Tuesday, May 31, 2016

Hospital Sisters of St. Francis: Springfield, IL

On Saturday and Sunday of Memorial Day weekend, I got an opportunity to visit with the Franciscan friars in Springfield, IL.  The friary is on the grounds of the Hospital Sisters of St. Francis.  This is where the sisters have their motherhouse, retirement center, and the Chiara Center, a retreat facility that is much-appreciated by those who have been there.  Here are a few photos:

The statue in the cemetery reminds me of an experience
 in Assisi back in  1995.  I was looking for a statue of
Francis with the wolf of Gubbio for one of my sisters, and the
owner of the store showed me a small statue similar to this one
and then tried to convince me that the animal was really a wolf--
it just looked like a sheep.

There were several cemetery areas.  It made me think about all
the sisters who had dedicated their lives to caring for the sick.  How
many people living today are descendants of ancestors whose
lives were saved through the ministrations of the sisters?

Entrance to the Chiara Center

Entrance to the main church

Tuesday, May 17, 2016

Advice from St. Clare (2nd Letter to Blessed Agnes of Prague)

Here are words of advice offered by Clare to Agnes.  The centuries have not weakened the power of that advice:

What you hold, may you continue to hold, 
what you do, may you keep doing and not stop,  
but with swift pace, nimble step, and feet that do not stumble 
so that even your walking does not raise any dust, 
may you go forward tranquilly, joyfully, briskly, and cautiously 
along the path of happiness,  
trusting in no one and agreeing with no one 
insofar as he might want to dissuade you 
from pursuing your founding purpose 
or might place a stumbling block in your way, 
preventing you, in that perfection 
with which the Spirit of the Lord has called you,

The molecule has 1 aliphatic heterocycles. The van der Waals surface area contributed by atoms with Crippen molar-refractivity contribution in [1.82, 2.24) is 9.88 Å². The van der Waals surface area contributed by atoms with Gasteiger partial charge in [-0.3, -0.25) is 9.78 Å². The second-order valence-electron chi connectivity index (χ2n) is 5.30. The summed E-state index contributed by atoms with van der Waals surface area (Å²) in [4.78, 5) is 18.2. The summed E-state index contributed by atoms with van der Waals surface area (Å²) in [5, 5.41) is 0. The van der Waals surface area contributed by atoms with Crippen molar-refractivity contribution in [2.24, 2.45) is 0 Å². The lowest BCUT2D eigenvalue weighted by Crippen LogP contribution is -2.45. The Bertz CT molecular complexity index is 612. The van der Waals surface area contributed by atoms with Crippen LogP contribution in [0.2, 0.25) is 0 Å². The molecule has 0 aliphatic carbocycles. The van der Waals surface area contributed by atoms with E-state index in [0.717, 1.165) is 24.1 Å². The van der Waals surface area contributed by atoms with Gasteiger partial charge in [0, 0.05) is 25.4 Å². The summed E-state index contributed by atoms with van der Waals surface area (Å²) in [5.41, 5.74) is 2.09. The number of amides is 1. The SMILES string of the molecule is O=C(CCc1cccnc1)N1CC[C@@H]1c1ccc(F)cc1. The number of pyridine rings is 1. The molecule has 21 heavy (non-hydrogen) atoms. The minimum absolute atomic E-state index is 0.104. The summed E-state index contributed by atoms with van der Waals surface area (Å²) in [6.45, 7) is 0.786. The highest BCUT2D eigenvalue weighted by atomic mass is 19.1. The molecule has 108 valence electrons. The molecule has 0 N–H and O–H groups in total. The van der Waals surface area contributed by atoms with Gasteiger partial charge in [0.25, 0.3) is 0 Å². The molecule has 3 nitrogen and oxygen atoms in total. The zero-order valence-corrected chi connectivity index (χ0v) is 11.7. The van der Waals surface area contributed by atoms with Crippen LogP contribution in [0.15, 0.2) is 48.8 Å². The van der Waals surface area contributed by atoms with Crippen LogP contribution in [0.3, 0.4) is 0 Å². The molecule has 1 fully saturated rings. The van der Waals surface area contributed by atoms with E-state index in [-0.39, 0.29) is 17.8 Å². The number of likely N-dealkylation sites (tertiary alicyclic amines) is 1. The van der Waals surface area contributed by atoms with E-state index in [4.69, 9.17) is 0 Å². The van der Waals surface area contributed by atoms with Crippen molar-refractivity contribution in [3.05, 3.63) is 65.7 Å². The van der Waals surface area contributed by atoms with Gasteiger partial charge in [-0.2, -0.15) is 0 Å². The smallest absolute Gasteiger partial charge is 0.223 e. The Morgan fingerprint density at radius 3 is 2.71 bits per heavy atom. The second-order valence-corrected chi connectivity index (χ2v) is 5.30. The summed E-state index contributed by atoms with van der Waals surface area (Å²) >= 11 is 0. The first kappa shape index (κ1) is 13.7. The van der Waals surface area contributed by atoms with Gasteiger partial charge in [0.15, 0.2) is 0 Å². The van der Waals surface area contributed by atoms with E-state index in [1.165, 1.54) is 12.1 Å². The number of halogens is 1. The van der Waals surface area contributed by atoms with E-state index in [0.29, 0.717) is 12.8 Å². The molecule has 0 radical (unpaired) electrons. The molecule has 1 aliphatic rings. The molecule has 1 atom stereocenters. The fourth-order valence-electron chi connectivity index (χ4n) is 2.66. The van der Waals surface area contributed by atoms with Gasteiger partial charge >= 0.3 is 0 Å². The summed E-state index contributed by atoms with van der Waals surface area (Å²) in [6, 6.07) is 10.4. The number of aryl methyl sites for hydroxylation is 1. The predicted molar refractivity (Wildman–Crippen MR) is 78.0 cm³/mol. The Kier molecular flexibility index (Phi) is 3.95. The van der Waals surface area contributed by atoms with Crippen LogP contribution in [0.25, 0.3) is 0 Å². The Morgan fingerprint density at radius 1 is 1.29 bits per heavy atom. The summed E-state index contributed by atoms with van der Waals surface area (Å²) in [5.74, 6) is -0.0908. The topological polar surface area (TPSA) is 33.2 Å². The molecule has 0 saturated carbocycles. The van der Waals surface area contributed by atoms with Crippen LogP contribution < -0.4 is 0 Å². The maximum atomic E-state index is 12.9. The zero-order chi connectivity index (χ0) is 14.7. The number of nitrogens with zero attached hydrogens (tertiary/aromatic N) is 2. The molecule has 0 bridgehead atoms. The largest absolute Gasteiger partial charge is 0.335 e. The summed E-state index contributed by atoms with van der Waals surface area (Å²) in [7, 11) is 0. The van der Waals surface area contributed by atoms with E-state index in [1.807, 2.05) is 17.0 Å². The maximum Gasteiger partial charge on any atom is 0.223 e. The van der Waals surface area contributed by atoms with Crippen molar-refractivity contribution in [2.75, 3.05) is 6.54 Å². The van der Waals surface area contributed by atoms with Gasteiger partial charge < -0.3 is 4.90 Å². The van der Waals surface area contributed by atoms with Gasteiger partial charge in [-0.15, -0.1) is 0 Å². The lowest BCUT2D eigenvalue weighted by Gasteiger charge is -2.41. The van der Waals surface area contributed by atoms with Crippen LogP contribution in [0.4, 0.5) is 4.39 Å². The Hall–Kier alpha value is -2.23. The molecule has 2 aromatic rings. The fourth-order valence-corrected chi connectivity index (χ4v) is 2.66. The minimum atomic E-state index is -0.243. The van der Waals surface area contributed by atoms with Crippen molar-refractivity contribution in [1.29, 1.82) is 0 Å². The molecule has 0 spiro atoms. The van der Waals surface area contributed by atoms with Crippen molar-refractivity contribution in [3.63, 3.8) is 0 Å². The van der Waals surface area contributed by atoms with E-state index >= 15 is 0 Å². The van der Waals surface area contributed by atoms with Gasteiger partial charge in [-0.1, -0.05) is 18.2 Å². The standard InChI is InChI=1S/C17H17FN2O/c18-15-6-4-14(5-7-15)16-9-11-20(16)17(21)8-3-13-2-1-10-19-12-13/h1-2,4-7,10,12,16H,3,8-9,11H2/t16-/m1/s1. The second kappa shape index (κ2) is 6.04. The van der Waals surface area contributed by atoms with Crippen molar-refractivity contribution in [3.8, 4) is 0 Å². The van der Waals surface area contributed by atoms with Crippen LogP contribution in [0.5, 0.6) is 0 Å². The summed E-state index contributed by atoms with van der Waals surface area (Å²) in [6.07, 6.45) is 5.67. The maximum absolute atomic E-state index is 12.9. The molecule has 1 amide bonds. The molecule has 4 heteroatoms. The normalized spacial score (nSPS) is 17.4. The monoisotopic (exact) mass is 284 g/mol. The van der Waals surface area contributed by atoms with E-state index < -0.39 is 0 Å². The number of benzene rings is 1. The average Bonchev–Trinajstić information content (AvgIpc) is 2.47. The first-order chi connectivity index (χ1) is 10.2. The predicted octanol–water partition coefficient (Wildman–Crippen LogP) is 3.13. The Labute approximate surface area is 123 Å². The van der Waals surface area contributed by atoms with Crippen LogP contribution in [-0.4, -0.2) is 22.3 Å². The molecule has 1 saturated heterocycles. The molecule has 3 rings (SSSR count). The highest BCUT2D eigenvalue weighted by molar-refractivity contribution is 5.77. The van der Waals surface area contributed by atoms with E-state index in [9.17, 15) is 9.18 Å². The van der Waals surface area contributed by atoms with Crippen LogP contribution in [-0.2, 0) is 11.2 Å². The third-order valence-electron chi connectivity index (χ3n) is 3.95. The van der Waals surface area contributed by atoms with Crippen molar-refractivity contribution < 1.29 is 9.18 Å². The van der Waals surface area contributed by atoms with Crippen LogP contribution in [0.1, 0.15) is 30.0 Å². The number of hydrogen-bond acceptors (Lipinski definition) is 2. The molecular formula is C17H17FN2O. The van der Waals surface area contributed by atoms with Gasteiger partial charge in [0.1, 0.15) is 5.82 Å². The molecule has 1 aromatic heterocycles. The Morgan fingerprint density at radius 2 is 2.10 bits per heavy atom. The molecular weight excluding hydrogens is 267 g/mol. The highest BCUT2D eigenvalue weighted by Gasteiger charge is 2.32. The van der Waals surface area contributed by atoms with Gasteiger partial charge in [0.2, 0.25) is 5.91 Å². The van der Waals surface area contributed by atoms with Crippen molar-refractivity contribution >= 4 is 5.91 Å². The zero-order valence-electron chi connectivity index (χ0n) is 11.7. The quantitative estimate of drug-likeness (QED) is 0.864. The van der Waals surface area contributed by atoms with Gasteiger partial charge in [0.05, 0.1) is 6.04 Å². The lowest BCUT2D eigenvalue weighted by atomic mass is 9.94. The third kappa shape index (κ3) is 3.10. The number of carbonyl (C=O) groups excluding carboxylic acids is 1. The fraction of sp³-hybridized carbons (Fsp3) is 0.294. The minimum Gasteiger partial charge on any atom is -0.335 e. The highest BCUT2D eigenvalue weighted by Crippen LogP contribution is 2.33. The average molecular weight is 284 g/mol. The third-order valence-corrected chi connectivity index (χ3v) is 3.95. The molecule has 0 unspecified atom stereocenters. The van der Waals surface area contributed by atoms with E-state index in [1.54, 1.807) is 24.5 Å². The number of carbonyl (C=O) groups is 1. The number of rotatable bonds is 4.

from fulfilling your vows to the Most High.

Monday, May 9, 2016

Franciscans in Northern Wisconsin: Ashland, the Early Years

While the friars of the Province are familiar with it, not many others know about the book Heralds of the King by Fr. Marion Habig, OFM.  The book, published by the now-defunct Franciscan Herald Press, was compiled to celebrate the centennial anniversary of the friars' arrival from Germany.  It is a history of the Province up until 1958, and records many of the significant events and pioneer friars who helped make us who we are today.  I hope to publish occasional excerpts from Heralds of the King to help others appreciate the work of the friars who came before us.

Here is an excerpt concerning my hometown of Ashland, WI.  The church, while I was growing up, was placed under the patronage of St. Agnes.  When Holy Family Parish and St. Agnes were combined, the name was changed to Our Lady of the Lake.

St. Francis  Friary  and  Parish  in Ashland

The first settlers came to Ashland in 1854; but, as in the case of Superior, the town began to decline in 1857, and two years later only one family remained. Some of the former settlers returned in 1872, but in 1878 when Father Verwyst first visited Ashland it was only a poor hamlet with a few dozen houses. At that time it was served by only one railroad, the Wisconsin Central. By 1904, three other lines, the Northern Pacific, the Chicago and Northwestern, and the Omaha Railroad, came into Ashland; and the city had several large ore and coal docks, saw mills, blast furnaces, and other manufacturing establishments.

In 1855, Father Augustine Benoit offered up holy Mass for the first time in Ashland in an Indian wigwam; and from 1872 to 1878, Fathers Quigley and Schuettelhofer held divine services there occasionally. When the Franciscans came to Bayfield in 1878, Ashland became one of their mission stations. At that time there ,were 25 Indian and White families in the town who were Catholics.